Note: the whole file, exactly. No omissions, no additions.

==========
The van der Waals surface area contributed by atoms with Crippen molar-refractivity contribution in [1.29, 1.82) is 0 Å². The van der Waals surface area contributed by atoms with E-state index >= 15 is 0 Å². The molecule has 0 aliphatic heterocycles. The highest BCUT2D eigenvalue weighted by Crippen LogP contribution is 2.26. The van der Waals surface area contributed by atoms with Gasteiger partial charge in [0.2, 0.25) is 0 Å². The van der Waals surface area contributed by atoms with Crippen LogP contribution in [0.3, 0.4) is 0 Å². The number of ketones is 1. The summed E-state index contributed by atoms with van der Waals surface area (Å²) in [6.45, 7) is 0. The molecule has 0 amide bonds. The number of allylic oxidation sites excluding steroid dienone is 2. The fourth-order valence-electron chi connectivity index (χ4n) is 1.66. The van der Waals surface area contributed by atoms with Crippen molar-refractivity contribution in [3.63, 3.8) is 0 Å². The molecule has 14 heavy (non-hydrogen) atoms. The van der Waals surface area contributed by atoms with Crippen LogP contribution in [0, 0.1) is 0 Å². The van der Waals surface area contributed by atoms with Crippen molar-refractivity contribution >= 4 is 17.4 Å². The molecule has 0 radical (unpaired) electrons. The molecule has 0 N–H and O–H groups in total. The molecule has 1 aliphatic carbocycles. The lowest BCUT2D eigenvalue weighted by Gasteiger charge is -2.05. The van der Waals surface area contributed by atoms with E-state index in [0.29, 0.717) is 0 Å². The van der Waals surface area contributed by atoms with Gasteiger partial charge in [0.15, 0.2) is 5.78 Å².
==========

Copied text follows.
The van der Waals surface area contributed by atoms with Crippen molar-refractivity contribution in [1.29, 1.82) is 0 Å². The van der Waals surface area contributed by atoms with E-state index >= 15 is 0 Å². The molecule has 0 aliphatic heterocycles. The highest BCUT2D eigenvalue weighted by Crippen LogP contribution is 2.26. The van der Waals surface area contributed by atoms with Gasteiger partial charge in [0.2, 0.25) is 0 Å². The van der Waals surface area contributed by atoms with Crippen LogP contribution in [0.3, 0.4) is 0 Å². The number of ketones is 1. The summed E-state index contributed by atoms with van der Waals surface area (Å²) in [6.45, 7) is 0. The molecule has 0 amide bonds. The number of allylic oxidation sites excluding steroid dienone is 2. The fourth-order valence-electron chi connectivity index (χ4n) is 1.66. The van der Waals surface area contributed by atoms with Crippen molar-refractivity contribution in [3.63, 3.8) is 0 Å². The molecule has 14 heavy (non-hydrogen) atoms. The van der Waals surface area contributed by atoms with Crippen LogP contribution in [0, 0.1) is 0 Å². The van der Waals surface area contributed by atoms with Crippen molar-refractivity contribution >= 4 is 17.4 Å². The molecule has 0 radical (unpaired) electrons. The molecule has 0 N–H and O–H groups in total. The molecule has 1 aliphatic carbocycles. The lowest BCUT2D eigenvalue weighted by Gasteiger charge is -2.05. The van der Waals surface area contributed by atoms with E-state index in [0.29, 0.717) is 0 Å². The van der Waals surface area contributed by atoms with Gasteiger partial charge in [0.15, 0.2) is 5.78 Å².